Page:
Holding back his shoulder is a different story.
The NFL has recently sent the missive through its PR machine low hits - such as the one delivered by Texans rookie D.J. Swearinger on Dolphins tight end Dustin Keller that put him out for the season - may end up drawing fines, much like their much higher-aimed counterparts.
Clark, a player who's been fined multiple times for high hits on players, was quoted by the Tribune Review recently in his outrage over the league's message.
"I'm disgusted," he said. "If an offensive player makes enough stink about something, they'll change it.
"You can't protect everything. You want to protect the head, you've done that. Now you have to let us play. Now if it's guys being hit low, that's just a part of it."
Looking at the idea of fining players for hits like Swearinger's in a vacuum and not in relation to high hits aimed at protecting receivers, it makes sense. Clark's reaction is understandable, but Swearinger's effort to make a tackle was weak, at best. It was lazy, shameful football, and it's understandable why the league would want to cut that out of its game.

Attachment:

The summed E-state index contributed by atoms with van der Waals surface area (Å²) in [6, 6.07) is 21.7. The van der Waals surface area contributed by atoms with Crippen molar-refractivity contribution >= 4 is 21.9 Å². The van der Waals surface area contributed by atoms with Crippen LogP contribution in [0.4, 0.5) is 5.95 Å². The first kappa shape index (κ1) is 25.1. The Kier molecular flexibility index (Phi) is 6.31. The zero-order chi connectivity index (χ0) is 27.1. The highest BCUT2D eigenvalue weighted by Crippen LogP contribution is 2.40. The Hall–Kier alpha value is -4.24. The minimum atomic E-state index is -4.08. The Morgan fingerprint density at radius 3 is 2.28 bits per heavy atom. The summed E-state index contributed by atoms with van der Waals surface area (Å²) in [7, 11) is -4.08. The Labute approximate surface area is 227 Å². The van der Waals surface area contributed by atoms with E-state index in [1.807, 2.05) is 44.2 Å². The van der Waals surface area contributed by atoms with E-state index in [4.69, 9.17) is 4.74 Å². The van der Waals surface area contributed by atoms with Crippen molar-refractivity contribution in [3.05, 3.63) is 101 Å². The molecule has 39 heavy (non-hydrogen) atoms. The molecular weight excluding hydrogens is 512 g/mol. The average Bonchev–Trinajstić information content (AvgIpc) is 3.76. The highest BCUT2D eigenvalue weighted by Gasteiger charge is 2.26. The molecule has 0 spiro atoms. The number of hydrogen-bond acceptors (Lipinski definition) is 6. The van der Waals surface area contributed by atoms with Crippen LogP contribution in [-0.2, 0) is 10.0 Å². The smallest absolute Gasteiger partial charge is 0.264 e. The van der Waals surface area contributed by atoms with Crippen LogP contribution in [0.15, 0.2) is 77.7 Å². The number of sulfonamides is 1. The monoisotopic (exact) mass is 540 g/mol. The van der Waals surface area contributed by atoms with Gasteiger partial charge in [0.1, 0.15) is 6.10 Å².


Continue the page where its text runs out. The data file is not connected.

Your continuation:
Clark's reaction is based more in the bitterness of recent rule changes, and the sense of hypocrisy with which the league can be fairly labeled.
Still, Clark's point is a fair one:
"If they decide to change rule, they might as well put flags (on players) and start playing flag football," Clark told the Tribune Review. "Because then you give a guy like myself, who's 200 pounds, a two-foot area to stop a guy who's 240 pounds, 250 running at full speed and that's going to be kind of hard to do."
This all should have been expected, for the same reasons Clark mentions. Guys aren't going to get fined for going low on a player, so when in doubt, they're going to go low. If they're tackling properly, it shouldn't be a problem.
It's a matter of time until the low hits become the new "high hits" of the league.
Clark, and the rest of the NFL, have been warned.
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